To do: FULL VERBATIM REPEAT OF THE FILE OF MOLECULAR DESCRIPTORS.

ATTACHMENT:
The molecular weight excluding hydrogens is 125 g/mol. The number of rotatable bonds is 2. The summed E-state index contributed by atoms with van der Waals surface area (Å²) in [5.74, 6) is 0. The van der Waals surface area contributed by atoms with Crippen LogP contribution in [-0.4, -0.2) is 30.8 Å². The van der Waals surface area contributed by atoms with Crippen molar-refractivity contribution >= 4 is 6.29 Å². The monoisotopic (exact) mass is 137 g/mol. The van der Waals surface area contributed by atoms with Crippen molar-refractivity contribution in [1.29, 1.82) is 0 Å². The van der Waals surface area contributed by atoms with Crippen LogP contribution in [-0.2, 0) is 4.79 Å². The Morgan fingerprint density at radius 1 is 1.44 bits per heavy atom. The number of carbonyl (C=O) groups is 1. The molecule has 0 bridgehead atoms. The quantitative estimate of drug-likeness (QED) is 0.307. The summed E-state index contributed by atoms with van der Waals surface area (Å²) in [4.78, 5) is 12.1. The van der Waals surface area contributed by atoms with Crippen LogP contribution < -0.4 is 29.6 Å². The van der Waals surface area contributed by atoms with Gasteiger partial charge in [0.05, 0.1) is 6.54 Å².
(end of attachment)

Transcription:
The molecular weight excluding hydrogens is 125 g/mol. The number of rotatable bonds is 2. The summed E-state index contributed by atoms with van der Waals surface area (Å²) in [5.74, 6) is 0. The van der Waals surface area contributed by atoms with Crippen LogP contribution in [-0.4, -0.2) is 30.8 Å². The van der Waals surface area contributed by atoms with Crippen molar-refractivity contribution >= 4 is 6.29 Å². The monoisotopic (exact) mass is 137 g/mol. The van der Waals surface area contributed by atoms with Crippen molar-refractivity contribution in [1.29, 1.82) is 0 Å². The van der Waals surface area contributed by atoms with Crippen LogP contribution in [-0.2, 0) is 4.79 Å². The Morgan fingerprint density at radius 1 is 1.44 bits per heavy atom. The number of carbonyl (C=O) groups is 1. The molecule has 0 bridgehead atoms. The quantitative estimate of drug-likeness (QED) is 0.307. The summed E-state index contributed by atoms with van der Waals surface area (Å²) in [4.78, 5) is 12.1. The van der Waals surface area contributed by atoms with Crippen LogP contribution < -0.4 is 29.6 Å². The van der Waals surface area contributed by atoms with Gasteiger partial charge in [0.05, 0.1) is 6.54 Å².